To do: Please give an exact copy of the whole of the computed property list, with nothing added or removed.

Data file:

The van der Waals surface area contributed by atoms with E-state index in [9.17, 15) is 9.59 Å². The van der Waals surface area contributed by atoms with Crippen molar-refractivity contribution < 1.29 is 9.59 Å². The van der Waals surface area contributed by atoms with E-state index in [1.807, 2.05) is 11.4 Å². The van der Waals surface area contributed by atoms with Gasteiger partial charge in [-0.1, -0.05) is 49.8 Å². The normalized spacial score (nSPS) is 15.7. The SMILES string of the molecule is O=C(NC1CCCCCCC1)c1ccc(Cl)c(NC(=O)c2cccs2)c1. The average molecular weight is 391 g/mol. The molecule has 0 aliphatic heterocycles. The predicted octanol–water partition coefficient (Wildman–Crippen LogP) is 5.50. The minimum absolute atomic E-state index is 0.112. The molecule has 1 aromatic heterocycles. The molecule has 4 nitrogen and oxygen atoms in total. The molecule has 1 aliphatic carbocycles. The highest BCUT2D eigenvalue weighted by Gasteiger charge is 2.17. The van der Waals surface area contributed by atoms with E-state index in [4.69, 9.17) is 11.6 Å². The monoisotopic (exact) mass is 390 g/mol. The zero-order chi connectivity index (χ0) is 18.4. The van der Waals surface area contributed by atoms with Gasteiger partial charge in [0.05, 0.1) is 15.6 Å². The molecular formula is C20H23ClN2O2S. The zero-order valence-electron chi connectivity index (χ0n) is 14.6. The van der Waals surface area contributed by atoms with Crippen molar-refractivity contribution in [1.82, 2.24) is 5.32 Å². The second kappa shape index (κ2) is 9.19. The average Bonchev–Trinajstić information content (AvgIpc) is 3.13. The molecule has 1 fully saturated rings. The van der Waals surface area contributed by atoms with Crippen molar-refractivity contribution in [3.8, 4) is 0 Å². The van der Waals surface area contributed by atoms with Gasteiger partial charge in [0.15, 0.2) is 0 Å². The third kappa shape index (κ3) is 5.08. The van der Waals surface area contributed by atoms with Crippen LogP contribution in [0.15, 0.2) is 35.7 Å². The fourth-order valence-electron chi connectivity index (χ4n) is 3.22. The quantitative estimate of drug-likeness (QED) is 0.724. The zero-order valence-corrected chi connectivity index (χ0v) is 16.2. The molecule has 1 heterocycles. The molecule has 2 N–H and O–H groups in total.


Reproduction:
The van der Waals surface area contributed by atoms with E-state index in [9.17, 15) is 9.59 Å². The van der Waals surface area contributed by atoms with Crippen molar-refractivity contribution < 1.29 is 9.59 Å². The van der Waals surface area contributed by atoms with E-state index in [1.807, 2.05) is 11.4 Å². The van der Waals surface area contributed by atoms with Gasteiger partial charge in [-0.1, -0.05) is 49.8 Å². The normalized spacial score (nSPS) is 15.7. The SMILES string of the molecule is O=C(NC1CCCCCCC1)c1ccc(Cl)c(NC(=O)c2cccs2)c1. The average molecular weight is 391 g/mol. The molecule has 0 aliphatic heterocycles. The predicted octanol–water partition coefficient (Wildman–Crippen LogP) is 5.50. The minimum absolute atomic E-state index is 0.112. The molecule has 1 aromatic heterocycles. The molecule has 4 nitrogen and oxygen atoms in total. The molecule has 1 aliphatic carbocycles. The highest BCUT2D eigenvalue weighted by Gasteiger charge is 2.17. The van der Waals surface area contributed by atoms with E-state index in [4.69, 9.17) is 11.6 Å². The monoisotopic (exact) mass is 390 g/mol. The zero-order chi connectivity index (χ0) is 18.4. The van der Waals surface area contributed by atoms with Gasteiger partial charge in [0.05, 0.1) is 15.6 Å². The molecular formula is C20H23ClN2O2S. The zero-order valence-electron chi connectivity index (χ0n) is 14.6. The van der Waals surface area contributed by atoms with Crippen molar-refractivity contribution in [1.82, 2.24) is 5.32 Å². The second kappa shape index (κ2) is 9.19. The average Bonchev–Trinajstić information content (AvgIpc) is 3.13. The molecule has 1 fully saturated rings. The van der Waals surface area contributed by atoms with Crippen molar-refractivity contribution in [3.8, 4) is 0 Å². The van der Waals surface area contributed by atoms with Gasteiger partial charge in [0.15, 0.2) is 0 Å². The third kappa shape index (κ3) is 5.08. The van der Waals surface area contributed by atoms with Crippen LogP contribution in [0.15, 0.2) is 35.7 Å². The fourth-order valence-electron chi connectivity index (χ4n) is 3.22. The quantitative estimate of drug-likeness (QED) is 0.724. The zero-order valence-corrected chi connectivity index (χ0v) is 16.2. The molecule has 1 heterocycles. The molecule has 2 N–H and O–H groups in total.